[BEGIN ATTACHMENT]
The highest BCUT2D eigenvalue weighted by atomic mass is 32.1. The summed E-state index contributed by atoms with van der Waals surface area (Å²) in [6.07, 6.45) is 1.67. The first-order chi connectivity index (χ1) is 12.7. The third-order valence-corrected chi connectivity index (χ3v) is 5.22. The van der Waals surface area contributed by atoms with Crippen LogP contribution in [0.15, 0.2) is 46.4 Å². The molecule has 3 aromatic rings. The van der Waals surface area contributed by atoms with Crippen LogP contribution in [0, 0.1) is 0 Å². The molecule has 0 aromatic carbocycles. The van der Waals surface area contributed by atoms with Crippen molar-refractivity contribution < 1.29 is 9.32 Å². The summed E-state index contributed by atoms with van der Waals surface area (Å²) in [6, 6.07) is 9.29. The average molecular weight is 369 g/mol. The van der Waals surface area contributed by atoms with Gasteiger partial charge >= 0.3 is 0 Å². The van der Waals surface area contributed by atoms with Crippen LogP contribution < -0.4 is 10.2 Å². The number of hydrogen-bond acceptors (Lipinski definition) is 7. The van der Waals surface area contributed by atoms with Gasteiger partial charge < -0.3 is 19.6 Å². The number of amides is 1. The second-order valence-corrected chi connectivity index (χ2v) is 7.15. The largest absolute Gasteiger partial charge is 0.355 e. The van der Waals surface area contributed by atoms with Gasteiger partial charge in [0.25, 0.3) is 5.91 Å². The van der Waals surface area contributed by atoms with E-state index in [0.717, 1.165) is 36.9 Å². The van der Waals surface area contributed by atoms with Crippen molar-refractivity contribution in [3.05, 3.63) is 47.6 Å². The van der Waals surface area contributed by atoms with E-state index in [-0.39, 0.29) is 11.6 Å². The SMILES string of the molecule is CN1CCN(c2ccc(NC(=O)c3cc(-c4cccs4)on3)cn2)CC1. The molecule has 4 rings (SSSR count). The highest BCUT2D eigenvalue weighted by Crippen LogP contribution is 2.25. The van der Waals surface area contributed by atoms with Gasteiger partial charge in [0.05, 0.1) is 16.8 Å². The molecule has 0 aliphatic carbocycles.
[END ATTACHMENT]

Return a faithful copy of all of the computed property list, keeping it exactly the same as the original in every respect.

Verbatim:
The highest BCUT2D eigenvalue weighted by atomic mass is 32.1. The summed E-state index contributed by atoms with van der Waals surface area (Å²) in [6.07, 6.45) is 1.67. The first-order chi connectivity index (χ1) is 12.7. The third-order valence-corrected chi connectivity index (χ3v) is 5.22. The van der Waals surface area contributed by atoms with Crippen LogP contribution in [0.15, 0.2) is 46.4 Å². The molecule has 3 aromatic rings. The van der Waals surface area contributed by atoms with Crippen LogP contribution in [0, 0.1) is 0 Å². The molecule has 0 aromatic carbocycles. The van der Waals surface area contributed by atoms with Crippen molar-refractivity contribution < 1.29 is 9.32 Å². The summed E-state index contributed by atoms with van der Waals surface area (Å²) in [6, 6.07) is 9.29. The average molecular weight is 369 g/mol. The van der Waals surface area contributed by atoms with Gasteiger partial charge >= 0.3 is 0 Å². The van der Waals surface area contributed by atoms with Crippen LogP contribution < -0.4 is 10.2 Å². The number of hydrogen-bond acceptors (Lipinski definition) is 7. The van der Waals surface area contributed by atoms with Gasteiger partial charge < -0.3 is 19.6 Å². The number of amides is 1. The second-order valence-corrected chi connectivity index (χ2v) is 7.15. The largest absolute Gasteiger partial charge is 0.355 e. The van der Waals surface area contributed by atoms with Gasteiger partial charge in [0.25, 0.3) is 5.91 Å². The van der Waals surface area contributed by atoms with E-state index in [0.717, 1.165) is 36.9 Å². The van der Waals surface area contributed by atoms with Crippen molar-refractivity contribution in [3.05, 3.63) is 47.6 Å². The van der Waals surface area contributed by atoms with E-state index in [-0.39, 0.29) is 11.6 Å². The SMILES string of the molecule is CN1CCN(c2ccc(NC(=O)c3cc(-c4cccs4)on3)cn2)CC1. The molecule has 4 rings (SSSR count). The highest BCUT2D eigenvalue weighted by Crippen LogP contribution is 2.25. The van der Waals surface area contributed by atoms with Gasteiger partial charge in [0.05, 0.1) is 16.8 Å². The molecule has 0 aliphatic carbocycles.